The suburban Milwaukee congressman's behavior is so disturbing it takes a whole blog just to keep track of it.
DeLay [. . .] escalated his talk of a battle between the legislative and judicial branches of government on Thursday [. . .]. Mr. DeLay faulted courts for what he said was their invention of rights to abortion and prohibitions on school prayer, saying courts had ignored the intent of Congress and improperly cited international standards and precedents. "These are not examples of a mature society," he said, "but of a judiciary run amok."
Now, that's not so surprising, given the disturbing rhetoric recently from "the Hammer," as they call him, and from the way-past-mainstream cultural conservatives. And every vote for Sensenbrenner is a vote for that kind of rhetoric in the Republican leadership.
We are starting to hear more of that rhetoric, though, from Sensenbrenner's team itself. Further down in the NYT article, we get this piece of work:
In an interview, Jeff Lungren, a spokesman for Representative F. James Sensenbrenner Jr., Republican of Wisconsin and chairman of the House Judiciary Committee, said the panel was likely in some way to take up the issue of how the federal judges handled Ms. Schiavo's case.
While it is true that I passed high-school civics, I suppose it is possible that not everybody did. But for Mr. Lungren, I recommend a refresher on one of the most basic, fundamental tenets of U.S. government, that our federal system consists of three separate and independent branches of government.
Moreover, the courts were, in fact, established to help keep in check the excesses of the Congress. I'm no constitutional lawyer, but here's what Alexander Hamilton wrote in Federalist 78 (my bold, Hamilton's CAPS LOCK):
According to the plan of the convention, all judges who may be appointed by the United States are to hold their offices DURING GOOD BEHAVIOR; which is conformable to the most approved of the state constitutions and among the rest, to that of this State. Its propriety having been drawn into question by the adversaries of that plan, is no light symptom of the rage for objection, which disorders their imaginations and judgments. The standard of good behavior for the continuance in office of the judicial magistracy, is certainly one of the most valuable of the modern improvements in the practice of government. In a monarchy it is an excellent barrier to the despotism of the prince; in a republic it is a no less excellent barrier to the encroachments and oppressions of the representative body. And it is the best expedient which can be devised in any government, to secure a steady, upright, and impartial administration of the laws. [. . .]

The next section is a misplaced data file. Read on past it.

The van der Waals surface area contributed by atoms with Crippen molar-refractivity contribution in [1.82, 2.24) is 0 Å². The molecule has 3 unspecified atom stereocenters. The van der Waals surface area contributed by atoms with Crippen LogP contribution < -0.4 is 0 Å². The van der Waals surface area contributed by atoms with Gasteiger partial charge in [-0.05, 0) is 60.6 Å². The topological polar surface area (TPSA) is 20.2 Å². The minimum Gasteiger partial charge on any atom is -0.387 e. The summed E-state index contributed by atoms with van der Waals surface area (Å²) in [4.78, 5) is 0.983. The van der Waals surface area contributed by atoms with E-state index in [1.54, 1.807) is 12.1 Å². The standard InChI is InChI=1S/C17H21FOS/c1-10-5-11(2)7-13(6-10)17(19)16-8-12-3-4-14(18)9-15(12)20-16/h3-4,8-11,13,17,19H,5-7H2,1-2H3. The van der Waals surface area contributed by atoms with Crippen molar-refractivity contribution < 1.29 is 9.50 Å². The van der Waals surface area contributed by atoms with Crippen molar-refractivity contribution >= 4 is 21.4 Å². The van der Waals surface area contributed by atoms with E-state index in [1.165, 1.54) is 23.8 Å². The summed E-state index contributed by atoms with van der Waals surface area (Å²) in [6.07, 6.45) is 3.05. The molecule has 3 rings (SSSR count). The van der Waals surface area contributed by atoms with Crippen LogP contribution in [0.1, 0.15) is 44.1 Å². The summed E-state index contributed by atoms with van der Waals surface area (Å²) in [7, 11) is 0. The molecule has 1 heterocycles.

I have no doubt that Jeff Lungren was authorized by Sensenbrenner to say what he said to the New York Times, and that his statement accurately reflects the view of the Congressman. In other words, then, the chair of the House Judiciary Committee holds a 180-degree opposite opinion of the role of the judiciary than those who wrote the Constitution! Yes, yes, yes we have an "independent judicary"--if we didn't, Hamilton says, our civil liberties would amount to nothing.
Maybe that is what Sensenbrenner and the Republicans want: A nation where our civil liberties amount to nothing.
It is bad enough that Sensenbrenner doesn't remember his civics lessons; it also turns out, he's actively trying to subjugate the courts to the Congress.
Max Blumenthal of The Nation attended the "Confronting the Judicial War on Faith" conference that some of the most extreme elements of the Republican party held recently. This is the conference, you may remember, at which conservative activist Edwin Vieira said that Stalin--you remember Stalin? Brutal killer? Bad goatee?--"offered the best method for reining in the Supreme Court. 'He had a slogan,' Vieira said, 'and it worked very well for him whenever he ran into difficulty: "No man, no problem." ' " (The complete Stalin quote is, "Death solves all problems: no man, no problem.")
The Sensenbrenner part comes on page two of Blumenthal's article, where he writes about an attempt to strip judges of their Constitutional authority:
The threatening tenor of the conference speakers was a calculated tactic. As Gary Cass, the director of Rev. D. James Kennedy's lobbying front, the Center for Reclaiming America, explained, they are arousing the anger of their base in order to harness it politically. The rising tide of threats against judges "is understandable," Cass told me, "but we have to take the opportunity to channel that into a constitutional solution."
Howard Phillips, you may remember, is the founding father of the Constitution Party, which invites you to join them as they "work to restore our government [. . .] to its Biblical foundation." (This does explain Sensenbrenner's desire to over-regulate the entertainment industry.)
The "Constitution Restoration Act" is to the Constitution what the "Clear Skies Initiative" is to air and the "Healthy Forest Initiative" is to trees (read more about it here). Call Sensenbrenner right now and ask him why he thinks our Constitution isn't worth protecting, and why our civil liberties amount to nothing: (262) 784-1111 (district office); 1-800-242-1119 (the HOTLINE for those outside of the Milwaukee metro area); (202) 225-5101 (D.C. office).
April 21, 2005